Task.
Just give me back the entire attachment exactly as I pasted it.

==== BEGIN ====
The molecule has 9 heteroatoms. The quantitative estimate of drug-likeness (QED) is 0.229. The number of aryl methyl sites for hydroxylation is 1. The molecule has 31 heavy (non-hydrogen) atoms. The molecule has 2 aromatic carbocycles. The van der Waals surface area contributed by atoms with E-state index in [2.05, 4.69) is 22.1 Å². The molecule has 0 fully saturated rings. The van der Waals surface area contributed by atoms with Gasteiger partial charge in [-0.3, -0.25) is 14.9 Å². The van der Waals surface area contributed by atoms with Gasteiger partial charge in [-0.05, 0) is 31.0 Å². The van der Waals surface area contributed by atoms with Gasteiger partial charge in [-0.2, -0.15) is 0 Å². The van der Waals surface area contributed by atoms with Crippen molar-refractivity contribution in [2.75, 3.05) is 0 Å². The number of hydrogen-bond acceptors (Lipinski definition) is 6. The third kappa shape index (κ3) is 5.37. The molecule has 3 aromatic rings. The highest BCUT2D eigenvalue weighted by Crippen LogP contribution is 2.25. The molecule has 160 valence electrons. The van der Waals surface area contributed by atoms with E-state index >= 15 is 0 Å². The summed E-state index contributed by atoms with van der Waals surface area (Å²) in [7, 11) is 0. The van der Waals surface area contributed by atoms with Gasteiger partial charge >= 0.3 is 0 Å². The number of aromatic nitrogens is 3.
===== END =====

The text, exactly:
The molecule has 9 heteroatoms. The quantitative estimate of drug-likeness (QED) is 0.229. The number of aryl methyl sites for hydroxylation is 1. The molecule has 31 heavy (non-hydrogen) atoms. The molecule has 2 aromatic carbocycles. The van der Waals surface area contributed by atoms with E-state index in [2.05, 4.69) is 22.1 Å². The molecule has 0 fully saturated rings. The van der Waals surface area contributed by atoms with Gasteiger partial charge in [-0.3, -0.25) is 14.9 Å². The van der Waals surface area contributed by atoms with Gasteiger partial charge in [-0.05, 0) is 31.0 Å². The van der Waals surface area contributed by atoms with Gasteiger partial charge in [-0.2, -0.15) is 0 Å². The van der Waals surface area contributed by atoms with Crippen molar-refractivity contribution in [2.75, 3.05) is 0 Å². The number of hydrogen-bond acceptors (Lipinski definition) is 6. The third kappa shape index (κ3) is 5.37. The molecule has 3 aromatic rings. The highest BCUT2D eigenvalue weighted by Crippen LogP contribution is 2.25. The molecule has 160 valence electrons. The van der Waals surface area contributed by atoms with E-state index >= 15 is 0 Å². The summed E-state index contributed by atoms with van der Waals surface area (Å²) in [7, 11) is 0. The van der Waals surface area contributed by atoms with Gasteiger partial charge >= 0.3 is 0 Å². The number of aromatic nitrogens is 3.